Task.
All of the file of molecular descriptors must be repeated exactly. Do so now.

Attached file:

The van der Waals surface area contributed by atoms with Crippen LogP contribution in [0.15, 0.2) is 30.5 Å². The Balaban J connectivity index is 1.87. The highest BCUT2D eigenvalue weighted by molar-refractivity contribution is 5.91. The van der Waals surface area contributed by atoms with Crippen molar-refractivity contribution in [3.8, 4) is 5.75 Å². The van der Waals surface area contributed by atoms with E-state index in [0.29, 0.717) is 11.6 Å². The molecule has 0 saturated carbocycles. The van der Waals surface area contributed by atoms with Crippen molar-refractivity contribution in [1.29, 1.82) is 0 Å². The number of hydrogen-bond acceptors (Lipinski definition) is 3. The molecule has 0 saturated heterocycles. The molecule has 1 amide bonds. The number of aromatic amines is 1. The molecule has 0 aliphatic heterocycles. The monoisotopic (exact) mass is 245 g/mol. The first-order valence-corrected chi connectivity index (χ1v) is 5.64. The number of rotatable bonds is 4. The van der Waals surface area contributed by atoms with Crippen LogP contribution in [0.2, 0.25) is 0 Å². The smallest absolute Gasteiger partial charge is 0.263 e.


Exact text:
The van der Waals surface area contributed by atoms with Crippen LogP contribution in [0.15, 0.2) is 30.5 Å². The Balaban J connectivity index is 1.87. The highest BCUT2D eigenvalue weighted by molar-refractivity contribution is 5.91. The van der Waals surface area contributed by atoms with Crippen molar-refractivity contribution in [3.8, 4) is 5.75 Å². The van der Waals surface area contributed by atoms with E-state index in [0.29, 0.717) is 11.6 Å². The molecule has 0 saturated carbocycles. The van der Waals surface area contributed by atoms with Crippen molar-refractivity contribution in [1.29, 1.82) is 0 Å². The number of hydrogen-bond acceptors (Lipinski definition) is 3. The molecule has 0 saturated heterocycles. The molecule has 1 amide bonds. The number of aromatic amines is 1. The molecule has 0 aliphatic heterocycles. The monoisotopic (exact) mass is 245 g/mol. The first-order valence-corrected chi connectivity index (χ1v) is 5.64. The number of rotatable bonds is 4. The van der Waals surface area contributed by atoms with Crippen LogP contribution in [0.2, 0.25) is 0 Å². The smallest absolute Gasteiger partial charge is 0.263 e.